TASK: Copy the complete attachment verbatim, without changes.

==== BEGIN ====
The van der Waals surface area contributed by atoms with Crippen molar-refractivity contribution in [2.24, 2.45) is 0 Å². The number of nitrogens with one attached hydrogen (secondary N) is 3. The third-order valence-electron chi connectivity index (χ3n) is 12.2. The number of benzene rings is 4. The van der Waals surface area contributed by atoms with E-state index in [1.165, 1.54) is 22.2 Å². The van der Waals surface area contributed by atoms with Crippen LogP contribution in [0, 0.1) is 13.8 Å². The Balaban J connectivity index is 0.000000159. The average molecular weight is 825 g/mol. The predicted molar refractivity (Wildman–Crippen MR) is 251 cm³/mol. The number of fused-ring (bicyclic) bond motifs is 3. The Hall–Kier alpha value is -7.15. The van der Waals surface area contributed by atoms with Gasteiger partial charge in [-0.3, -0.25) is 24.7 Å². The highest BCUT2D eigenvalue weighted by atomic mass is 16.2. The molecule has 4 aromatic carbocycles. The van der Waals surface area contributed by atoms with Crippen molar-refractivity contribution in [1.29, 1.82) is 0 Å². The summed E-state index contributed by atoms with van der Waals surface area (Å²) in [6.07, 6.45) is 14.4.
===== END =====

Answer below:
The van der Waals surface area contributed by atoms with Crippen molar-refractivity contribution in [2.24, 2.45) is 0 Å². The number of nitrogens with one attached hydrogen (secondary N) is 3. The third-order valence-electron chi connectivity index (χ3n) is 12.2. The number of benzene rings is 4. The van der Waals surface area contributed by atoms with E-state index in [1.165, 1.54) is 22.2 Å². The van der Waals surface area contributed by atoms with Crippen LogP contribution in [0, 0.1) is 13.8 Å². The Balaban J connectivity index is 0.000000159. The average molecular weight is 825 g/mol. The predicted molar refractivity (Wildman–Crippen MR) is 251 cm³/mol. The number of fused-ring (bicyclic) bond motifs is 3. The Hall–Kier alpha value is -7.15. The van der Waals surface area contributed by atoms with Gasteiger partial charge in [-0.3, -0.25) is 24.7 Å². The highest BCUT2D eigenvalue weighted by atomic mass is 16.2. The molecule has 4 aromatic carbocycles. The van der Waals surface area contributed by atoms with Crippen molar-refractivity contribution in [1.29, 1.82) is 0 Å². The summed E-state index contributed by atoms with van der Waals surface area (Å²) in [6.07, 6.45) is 14.4.